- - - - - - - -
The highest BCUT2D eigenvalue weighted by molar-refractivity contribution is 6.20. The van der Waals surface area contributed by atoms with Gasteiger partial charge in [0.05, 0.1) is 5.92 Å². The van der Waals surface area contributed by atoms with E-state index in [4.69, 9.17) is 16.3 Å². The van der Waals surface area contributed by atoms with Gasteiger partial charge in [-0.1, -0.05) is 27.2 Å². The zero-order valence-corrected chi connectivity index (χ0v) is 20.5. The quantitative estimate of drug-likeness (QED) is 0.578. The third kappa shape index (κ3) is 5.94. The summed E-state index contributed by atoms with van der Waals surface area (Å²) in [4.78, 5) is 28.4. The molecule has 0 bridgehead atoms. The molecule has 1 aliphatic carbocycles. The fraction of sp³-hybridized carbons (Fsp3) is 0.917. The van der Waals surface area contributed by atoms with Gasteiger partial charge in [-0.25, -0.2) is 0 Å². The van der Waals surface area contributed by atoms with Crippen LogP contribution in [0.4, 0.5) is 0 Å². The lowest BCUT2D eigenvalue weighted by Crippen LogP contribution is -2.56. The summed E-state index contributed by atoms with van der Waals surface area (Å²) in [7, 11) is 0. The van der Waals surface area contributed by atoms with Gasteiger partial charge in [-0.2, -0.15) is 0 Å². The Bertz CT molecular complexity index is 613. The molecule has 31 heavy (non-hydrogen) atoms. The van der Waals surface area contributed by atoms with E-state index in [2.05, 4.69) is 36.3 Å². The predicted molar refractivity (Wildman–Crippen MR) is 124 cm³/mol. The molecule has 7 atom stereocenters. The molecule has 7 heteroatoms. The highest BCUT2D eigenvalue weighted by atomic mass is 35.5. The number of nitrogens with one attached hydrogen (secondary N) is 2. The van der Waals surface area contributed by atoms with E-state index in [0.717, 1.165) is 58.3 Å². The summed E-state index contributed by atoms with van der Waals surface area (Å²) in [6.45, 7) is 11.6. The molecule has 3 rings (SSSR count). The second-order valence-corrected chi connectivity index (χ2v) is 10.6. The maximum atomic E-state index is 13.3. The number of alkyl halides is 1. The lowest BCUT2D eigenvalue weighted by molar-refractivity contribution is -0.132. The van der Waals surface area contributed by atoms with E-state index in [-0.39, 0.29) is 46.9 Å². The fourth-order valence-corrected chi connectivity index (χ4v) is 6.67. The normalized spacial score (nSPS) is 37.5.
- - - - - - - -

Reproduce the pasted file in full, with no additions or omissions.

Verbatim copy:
The highest BCUT2D eigenvalue weighted by molar-refractivity contribution is 6.20. The van der Waals surface area contributed by atoms with Gasteiger partial charge in [0.05, 0.1) is 5.92 Å². The van der Waals surface area contributed by atoms with E-state index in [4.69, 9.17) is 16.3 Å². The van der Waals surface area contributed by atoms with Gasteiger partial charge in [-0.1, -0.05) is 27.2 Å². The zero-order valence-corrected chi connectivity index (χ0v) is 20.5. The quantitative estimate of drug-likeness (QED) is 0.578. The third kappa shape index (κ3) is 5.94. The summed E-state index contributed by atoms with van der Waals surface area (Å²) in [4.78, 5) is 28.4. The molecule has 0 bridgehead atoms. The molecule has 1 aliphatic carbocycles. The fraction of sp³-hybridized carbons (Fsp3) is 0.917. The van der Waals surface area contributed by atoms with Gasteiger partial charge in [-0.25, -0.2) is 0 Å². The van der Waals surface area contributed by atoms with Crippen LogP contribution in [0.4, 0.5) is 0 Å². The lowest BCUT2D eigenvalue weighted by Crippen LogP contribution is -2.56. The summed E-state index contributed by atoms with van der Waals surface area (Å²) in [7, 11) is 0. The van der Waals surface area contributed by atoms with Gasteiger partial charge in [-0.2, -0.15) is 0 Å². The Bertz CT molecular complexity index is 613. The molecule has 31 heavy (non-hydrogen) atoms. The van der Waals surface area contributed by atoms with E-state index in [2.05, 4.69) is 36.3 Å². The predicted molar refractivity (Wildman–Crippen MR) is 124 cm³/mol. The molecule has 7 atom stereocenters. The molecule has 7 heteroatoms. The highest BCUT2D eigenvalue weighted by atomic mass is 35.5. The number of nitrogens with one attached hydrogen (secondary N) is 2. The van der Waals surface area contributed by atoms with E-state index in [0.717, 1.165) is 58.3 Å². The summed E-state index contributed by atoms with van der Waals surface area (Å²) in [6.45, 7) is 11.6. The molecule has 3 rings (SSSR count). The second-order valence-corrected chi connectivity index (χ2v) is 10.6. The maximum atomic E-state index is 13.3. The number of alkyl halides is 1. The lowest BCUT2D eigenvalue weighted by molar-refractivity contribution is -0.132. The van der Waals surface area contributed by atoms with E-state index in [-0.39, 0.29) is 46.9 Å². The fourth-order valence-corrected chi connectivity index (χ4v) is 6.67. The normalized spacial score (nSPS) is 37.5.